Maya Apa is one of BRAC’s socially-responsible investments that assist in the organisation’s mission to empower people and communities in situations of poverty, illiteracy and disease and social injustice.  In 2017, Maya Apa became the first Bangladeshi startup to be accepted into Google Launchpad Accelerator Programme in California.

Dr Shayla Ahmed, the medical team lead of Maya Apa, shares the importance of empathy and research in leading a team of medical experts, and answering to people on the other end of the line.

Dr Shayla Ahmed
Medical Team Lead
Dhaka, Bangladesh

“A father of a seven-year-old child messaged us once.

September 5, 2018

Give credit to a woman – and you uplift her family

Microfinance helps people excluded from the formal banking system to access a suite of financial services. It facilitates families like China’s to build assets, smooth consumption, and reduce vulnerability to shocks such as health emergencies or natural disasters. It also provides an alternative to high interest loans from informal lenders or harmful coping mechanisms such as selling productive assets.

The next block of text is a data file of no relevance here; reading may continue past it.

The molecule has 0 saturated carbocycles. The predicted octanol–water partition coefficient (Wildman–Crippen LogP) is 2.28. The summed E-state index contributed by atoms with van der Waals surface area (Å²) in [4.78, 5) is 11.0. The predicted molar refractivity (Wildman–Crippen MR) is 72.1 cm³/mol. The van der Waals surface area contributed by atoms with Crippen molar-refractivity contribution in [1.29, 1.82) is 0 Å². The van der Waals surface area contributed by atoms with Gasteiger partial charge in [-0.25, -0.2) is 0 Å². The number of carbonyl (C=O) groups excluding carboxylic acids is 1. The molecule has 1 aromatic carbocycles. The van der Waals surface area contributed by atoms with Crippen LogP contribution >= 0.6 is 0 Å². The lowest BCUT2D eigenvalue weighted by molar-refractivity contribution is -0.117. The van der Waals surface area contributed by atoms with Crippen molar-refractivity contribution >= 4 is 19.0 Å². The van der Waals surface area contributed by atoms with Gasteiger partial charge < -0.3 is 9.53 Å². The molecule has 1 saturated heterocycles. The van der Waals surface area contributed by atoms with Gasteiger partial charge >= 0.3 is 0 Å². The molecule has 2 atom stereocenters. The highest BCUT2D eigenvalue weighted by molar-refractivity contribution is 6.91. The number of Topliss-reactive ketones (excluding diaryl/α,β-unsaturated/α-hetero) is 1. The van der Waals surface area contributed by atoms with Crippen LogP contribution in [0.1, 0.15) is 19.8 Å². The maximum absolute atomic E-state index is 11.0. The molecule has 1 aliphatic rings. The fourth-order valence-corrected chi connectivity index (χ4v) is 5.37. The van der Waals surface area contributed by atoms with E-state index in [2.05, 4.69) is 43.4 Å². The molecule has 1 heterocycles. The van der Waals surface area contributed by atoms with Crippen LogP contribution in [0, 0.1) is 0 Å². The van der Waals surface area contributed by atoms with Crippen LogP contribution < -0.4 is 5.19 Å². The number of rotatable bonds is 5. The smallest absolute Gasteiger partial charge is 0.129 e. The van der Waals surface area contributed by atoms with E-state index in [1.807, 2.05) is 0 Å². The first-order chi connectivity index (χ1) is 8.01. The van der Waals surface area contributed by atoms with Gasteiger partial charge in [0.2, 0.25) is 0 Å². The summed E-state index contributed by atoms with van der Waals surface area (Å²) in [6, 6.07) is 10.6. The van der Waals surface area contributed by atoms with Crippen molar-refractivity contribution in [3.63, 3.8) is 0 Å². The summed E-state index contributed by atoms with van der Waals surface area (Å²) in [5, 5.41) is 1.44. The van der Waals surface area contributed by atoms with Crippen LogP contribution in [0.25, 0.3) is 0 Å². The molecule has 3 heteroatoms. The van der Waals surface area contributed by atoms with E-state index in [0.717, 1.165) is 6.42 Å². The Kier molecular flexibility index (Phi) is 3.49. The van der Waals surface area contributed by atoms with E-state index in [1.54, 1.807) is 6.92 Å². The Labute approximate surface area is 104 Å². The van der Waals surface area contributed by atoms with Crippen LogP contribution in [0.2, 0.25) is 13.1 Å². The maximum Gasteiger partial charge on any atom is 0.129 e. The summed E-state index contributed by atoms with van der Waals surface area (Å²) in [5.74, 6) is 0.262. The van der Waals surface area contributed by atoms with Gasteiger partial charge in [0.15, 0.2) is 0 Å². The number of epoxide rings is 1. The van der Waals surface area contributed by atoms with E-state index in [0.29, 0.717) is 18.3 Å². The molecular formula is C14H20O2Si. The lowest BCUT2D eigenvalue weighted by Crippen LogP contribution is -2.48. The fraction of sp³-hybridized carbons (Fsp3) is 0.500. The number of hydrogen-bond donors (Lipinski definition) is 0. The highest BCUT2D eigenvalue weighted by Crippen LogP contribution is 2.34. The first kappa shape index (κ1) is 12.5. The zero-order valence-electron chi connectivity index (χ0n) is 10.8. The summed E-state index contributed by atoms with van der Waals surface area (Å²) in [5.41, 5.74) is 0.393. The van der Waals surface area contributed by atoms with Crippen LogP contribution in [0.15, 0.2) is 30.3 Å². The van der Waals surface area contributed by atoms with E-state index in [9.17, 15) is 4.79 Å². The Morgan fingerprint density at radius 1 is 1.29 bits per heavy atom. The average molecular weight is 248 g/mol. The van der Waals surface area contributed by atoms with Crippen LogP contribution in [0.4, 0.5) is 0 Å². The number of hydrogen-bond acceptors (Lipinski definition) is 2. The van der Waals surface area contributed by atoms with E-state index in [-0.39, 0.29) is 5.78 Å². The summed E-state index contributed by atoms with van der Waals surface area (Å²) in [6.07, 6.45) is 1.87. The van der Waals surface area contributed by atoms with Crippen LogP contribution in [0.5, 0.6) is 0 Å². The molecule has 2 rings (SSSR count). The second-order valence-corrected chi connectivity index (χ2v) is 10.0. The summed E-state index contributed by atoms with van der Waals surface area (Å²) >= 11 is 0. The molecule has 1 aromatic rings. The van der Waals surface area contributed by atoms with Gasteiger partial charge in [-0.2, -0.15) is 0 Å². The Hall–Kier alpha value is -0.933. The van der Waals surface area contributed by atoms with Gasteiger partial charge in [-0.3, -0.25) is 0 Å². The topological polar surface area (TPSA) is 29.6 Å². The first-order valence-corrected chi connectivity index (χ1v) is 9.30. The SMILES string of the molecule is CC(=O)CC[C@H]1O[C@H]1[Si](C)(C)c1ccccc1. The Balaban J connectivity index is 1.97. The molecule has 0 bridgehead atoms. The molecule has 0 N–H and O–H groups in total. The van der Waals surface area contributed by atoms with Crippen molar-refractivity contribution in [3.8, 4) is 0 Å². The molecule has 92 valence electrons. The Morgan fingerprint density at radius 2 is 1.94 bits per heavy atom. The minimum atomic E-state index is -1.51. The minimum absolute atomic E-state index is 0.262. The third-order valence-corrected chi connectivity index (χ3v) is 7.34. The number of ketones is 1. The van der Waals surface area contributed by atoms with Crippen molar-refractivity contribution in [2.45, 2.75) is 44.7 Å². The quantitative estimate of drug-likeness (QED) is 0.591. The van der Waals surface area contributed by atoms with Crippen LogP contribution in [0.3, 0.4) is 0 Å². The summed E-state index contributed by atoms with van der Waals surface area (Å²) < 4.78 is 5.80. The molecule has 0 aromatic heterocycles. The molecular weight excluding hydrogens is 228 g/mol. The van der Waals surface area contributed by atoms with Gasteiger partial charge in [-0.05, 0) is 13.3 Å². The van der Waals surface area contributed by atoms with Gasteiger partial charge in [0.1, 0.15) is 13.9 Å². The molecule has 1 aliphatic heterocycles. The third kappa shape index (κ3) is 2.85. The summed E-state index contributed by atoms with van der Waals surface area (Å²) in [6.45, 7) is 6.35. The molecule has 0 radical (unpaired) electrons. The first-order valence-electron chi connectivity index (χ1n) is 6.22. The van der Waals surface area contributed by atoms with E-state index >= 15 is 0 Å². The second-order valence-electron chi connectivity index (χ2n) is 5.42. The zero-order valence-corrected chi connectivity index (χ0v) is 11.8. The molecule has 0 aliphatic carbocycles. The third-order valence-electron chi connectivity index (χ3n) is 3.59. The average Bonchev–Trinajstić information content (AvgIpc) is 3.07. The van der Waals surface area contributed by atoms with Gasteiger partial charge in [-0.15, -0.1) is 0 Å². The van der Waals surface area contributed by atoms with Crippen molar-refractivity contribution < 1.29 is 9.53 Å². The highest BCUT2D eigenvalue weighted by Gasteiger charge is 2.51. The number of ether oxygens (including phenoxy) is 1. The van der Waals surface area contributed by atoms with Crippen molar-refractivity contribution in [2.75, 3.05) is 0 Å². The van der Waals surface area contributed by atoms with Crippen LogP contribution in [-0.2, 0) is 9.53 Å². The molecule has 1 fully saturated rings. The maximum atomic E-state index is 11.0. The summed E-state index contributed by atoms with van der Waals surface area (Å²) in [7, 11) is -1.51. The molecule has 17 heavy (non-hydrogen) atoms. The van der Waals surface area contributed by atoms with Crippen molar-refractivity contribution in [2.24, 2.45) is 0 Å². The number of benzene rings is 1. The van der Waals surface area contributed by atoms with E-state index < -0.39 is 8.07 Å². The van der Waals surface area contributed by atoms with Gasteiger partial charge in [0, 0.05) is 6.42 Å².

China Akhter, 32 years

“My family and I have always relied on microfinance to grow our businesses in my hometown in Joypara.

I was nervous when I took out my first loan. I was only 27, and had never

September 4, 2018
BLOG Urban

Can Dhaka be the next start-up hub of South Asia?

Starting from traffic congestion to lack of waste management systems – problems in Dhaka come in all varieties and magnitudes. An ordinary citizen may choose to point his finger at the government. However, an entrepreneur is more likely to spot business opportunities within the problems.